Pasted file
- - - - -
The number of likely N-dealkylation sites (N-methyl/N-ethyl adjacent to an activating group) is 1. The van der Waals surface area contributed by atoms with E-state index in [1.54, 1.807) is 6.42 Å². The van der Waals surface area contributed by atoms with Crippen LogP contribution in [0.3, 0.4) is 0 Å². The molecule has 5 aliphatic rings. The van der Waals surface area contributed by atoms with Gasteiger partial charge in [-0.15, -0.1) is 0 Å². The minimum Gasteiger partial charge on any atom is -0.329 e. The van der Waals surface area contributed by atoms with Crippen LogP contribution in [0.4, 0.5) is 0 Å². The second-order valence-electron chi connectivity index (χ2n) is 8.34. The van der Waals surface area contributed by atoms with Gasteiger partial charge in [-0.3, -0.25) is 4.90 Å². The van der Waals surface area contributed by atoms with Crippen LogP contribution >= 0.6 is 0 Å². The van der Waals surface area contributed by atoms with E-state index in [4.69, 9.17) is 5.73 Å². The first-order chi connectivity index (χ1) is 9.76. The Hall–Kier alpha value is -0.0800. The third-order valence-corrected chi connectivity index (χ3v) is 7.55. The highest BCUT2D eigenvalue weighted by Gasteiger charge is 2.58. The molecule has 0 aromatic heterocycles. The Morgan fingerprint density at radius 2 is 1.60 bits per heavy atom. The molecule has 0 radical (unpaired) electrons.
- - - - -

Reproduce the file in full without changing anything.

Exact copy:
The number of likely N-dealkylation sites (N-methyl/N-ethyl adjacent to an activating group) is 1. The van der Waals surface area contributed by atoms with E-state index in [1.54, 1.807) is 6.42 Å². The van der Waals surface area contributed by atoms with Crippen LogP contribution in [0.3, 0.4) is 0 Å². The molecule has 5 aliphatic rings. The van der Waals surface area contributed by atoms with Gasteiger partial charge in [-0.15, -0.1) is 0 Å². The minimum Gasteiger partial charge on any atom is -0.329 e. The van der Waals surface area contributed by atoms with Crippen LogP contribution in [0.4, 0.5) is 0 Å². The second-order valence-electron chi connectivity index (χ2n) is 8.34. The van der Waals surface area contributed by atoms with Gasteiger partial charge in [-0.3, -0.25) is 4.90 Å². The van der Waals surface area contributed by atoms with Crippen LogP contribution >= 0.6 is 0 Å². The van der Waals surface area contributed by atoms with E-state index in [4.69, 9.17) is 5.73 Å². The first-order chi connectivity index (χ1) is 9.76. The Hall–Kier alpha value is -0.0800. The third-order valence-corrected chi connectivity index (χ3v) is 7.55. The highest BCUT2D eigenvalue weighted by Gasteiger charge is 2.58. The molecule has 0 aromatic heterocycles. The Morgan fingerprint density at radius 2 is 1.60 bits per heavy atom. The molecule has 0 radical (unpaired) electrons.